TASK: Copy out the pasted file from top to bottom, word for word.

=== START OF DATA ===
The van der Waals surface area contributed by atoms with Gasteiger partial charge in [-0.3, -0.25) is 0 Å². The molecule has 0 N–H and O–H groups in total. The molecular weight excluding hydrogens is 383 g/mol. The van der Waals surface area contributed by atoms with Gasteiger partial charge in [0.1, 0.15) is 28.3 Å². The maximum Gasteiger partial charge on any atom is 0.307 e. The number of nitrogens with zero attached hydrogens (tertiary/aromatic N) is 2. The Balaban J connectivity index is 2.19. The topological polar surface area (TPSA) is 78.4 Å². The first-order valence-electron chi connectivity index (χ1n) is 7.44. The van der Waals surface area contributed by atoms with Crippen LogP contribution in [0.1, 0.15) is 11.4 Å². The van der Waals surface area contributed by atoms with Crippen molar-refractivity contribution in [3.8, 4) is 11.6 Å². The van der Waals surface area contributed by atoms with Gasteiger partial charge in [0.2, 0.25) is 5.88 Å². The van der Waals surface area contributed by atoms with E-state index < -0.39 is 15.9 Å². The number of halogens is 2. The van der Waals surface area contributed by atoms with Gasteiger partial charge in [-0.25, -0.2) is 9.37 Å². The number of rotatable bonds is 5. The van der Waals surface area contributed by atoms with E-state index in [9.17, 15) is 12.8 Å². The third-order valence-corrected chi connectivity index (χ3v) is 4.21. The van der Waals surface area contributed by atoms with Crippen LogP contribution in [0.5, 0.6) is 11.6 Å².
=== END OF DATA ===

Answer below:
The van der Waals surface area contributed by atoms with Gasteiger partial charge in [-0.3, -0.25) is 0 Å². The molecule has 0 N–H and O–H groups in total. The molecular weight excluding hydrogens is 383 g/mol. The van der Waals surface area contributed by atoms with Gasteiger partial charge in [0.1, 0.15) is 28.3 Å². The maximum Gasteiger partial charge on any atom is 0.307 e. The number of nitrogens with zero attached hydrogens (tertiary/aromatic N) is 2. The Balaban J connectivity index is 2.19. The topological polar surface area (TPSA) is 78.4 Å². The first-order valence-electron chi connectivity index (χ1n) is 7.44. The van der Waals surface area contributed by atoms with Crippen LogP contribution in [0.1, 0.15) is 11.4 Å². The van der Waals surface area contributed by atoms with Crippen molar-refractivity contribution in [3.8, 4) is 11.6 Å². The van der Waals surface area contributed by atoms with Gasteiger partial charge in [0.2, 0.25) is 5.88 Å². The van der Waals surface area contributed by atoms with E-state index < -0.39 is 15.9 Å². The number of halogens is 2. The van der Waals surface area contributed by atoms with Gasteiger partial charge in [-0.25, -0.2) is 9.37 Å². The number of rotatable bonds is 5. The van der Waals surface area contributed by atoms with E-state index in [9.17, 15) is 12.8 Å². The third-order valence-corrected chi connectivity index (χ3v) is 4.21. The van der Waals surface area contributed by atoms with Crippen LogP contribution in [0.5, 0.6) is 11.6 Å².